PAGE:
“Were you drinking in the Wheatsheaf Inn last night?”
I could hardly deny that and I told him so.
“You were drinking in the pub as a minor. You know I am going to have to charge you with that offence?”
“Ah, what does that mean?”
“Well, that will be up to the magistrate to decide.
“No coffee Karlsen. First yoo have buttermilk and flat bread for yoor guts, and sardine oil for yoor head pain. If yoo are still hoorting at lunch, den yoo force down soorstroming. Dat vill cuure da hangover.”
“What is soorstroming, Bosun?” I whispered through bleeding eyes.
“It is fermented codfish soop.”
The foamy water began to take on shapes. I saw a pair of bony white hands emerging from the roiling, frothing wake of the bow. They were reaching up for me.
…he sauntered off into the darkness in his long winter trench coat, hands stuffed in his pockets for warmth. Both ends of his long woolen scarf fluttered behind him in the cold wind. A hot coal glowed on the end of the fag that was perpetually hanging from his mouth … and his big ears glowed pink as he passed under the streetlight, fading away into the black New York night.
I also found the world to be round, having sailed four-fifths of the way across it and back again.
It was thrilling, being at the helm of the ship, steering the Polycastle through the Strait of Gibraltar. What young person has not been here in a geography or history lesson… daydreaming about being in this memorable place?
Walking into the mess, just in time for lunch, I was somewhat of a hit, wearing a red fez with a yellow tassel on top, a bag in each hand, clinking with bottles of booze, and a couple of stuffed camels, strung together by their tails, hanging over my shoulder.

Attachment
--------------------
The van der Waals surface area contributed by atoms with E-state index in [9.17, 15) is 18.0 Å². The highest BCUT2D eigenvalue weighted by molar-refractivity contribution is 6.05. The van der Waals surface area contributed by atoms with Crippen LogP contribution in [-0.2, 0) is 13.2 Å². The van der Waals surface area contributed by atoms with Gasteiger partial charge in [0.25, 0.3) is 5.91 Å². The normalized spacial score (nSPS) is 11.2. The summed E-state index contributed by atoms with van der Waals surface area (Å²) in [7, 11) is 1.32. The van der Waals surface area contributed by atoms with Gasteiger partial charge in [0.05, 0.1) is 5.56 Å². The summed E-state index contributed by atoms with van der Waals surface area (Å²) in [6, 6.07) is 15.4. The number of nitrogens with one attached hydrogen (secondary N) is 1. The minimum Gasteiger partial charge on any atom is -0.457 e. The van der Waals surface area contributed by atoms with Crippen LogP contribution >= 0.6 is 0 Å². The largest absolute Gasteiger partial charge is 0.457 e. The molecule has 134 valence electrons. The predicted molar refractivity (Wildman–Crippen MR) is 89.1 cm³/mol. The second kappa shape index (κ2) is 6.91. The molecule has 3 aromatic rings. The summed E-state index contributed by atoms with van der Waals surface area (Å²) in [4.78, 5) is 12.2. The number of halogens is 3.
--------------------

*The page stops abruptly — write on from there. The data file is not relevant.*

“Fekking divvel, oi’ve last me tools, noi too,” said, Liam, on his back, blackened with oil, outraged and helpless – expletives voiced to a leprechaun, no doubt because nobody else could understand him. I imagined the wee leprechaun warning Liam that if he didn’t mind his tongue he might add feathers to the tar he was covered in.
We entered the Gulf of Suez at midnight, leaving the Canal behind us. The starry black Egyptian sky was a jewelled dome, crowning Suez City, all aglow in the distance off our port side bow.
The Pilot, Amemu, was short in stature with a hooked beak of a nose. He was a rather hawkish man, and there was a pious air about him. He exuded confidence, though the way his head kept jerking around, I thought maybe he had a nervous tick, or maybe he was just distrusting of everyone around him. We were behind schedule now, so he and Chief flew right up to the bridge.
Harbo and I were hanging on for our lives, terrified of being sucked into the blades of the revolving propeller.
Sometimes Officer Stig would joke with me, and say, “Karlsen, you are no ordinary seaman.”
I did not know for sure what he meant by that – could have been a few different things. I never did ask him.
I told him that first-timers across the equator would be keelhauled. Finn did not know what that was so I told him that the man would be tied at each wrist with a long rope and dropped into the water off the bow, and pulled along the bottom of the boat, along the keel and hauled up out of the water at the stern.
Sven normally did not go ashore when we were in port because the crew was always doing un-Christian things. He did not want any part of that.
Everything was sliding around on the tables. The clatter of knives, forks, and dishes hitting the floor filled the chill air, but nobody said a word. The fear amongst the crew was palpable.
On through the Tyrrhenian Sea, we would sail by Sardinia on our port side, then Corsica, and finally into the Ligurian Sea to the port of Genoa, at the top end of Italy’s boot, the birthplace of Christopher Columbus.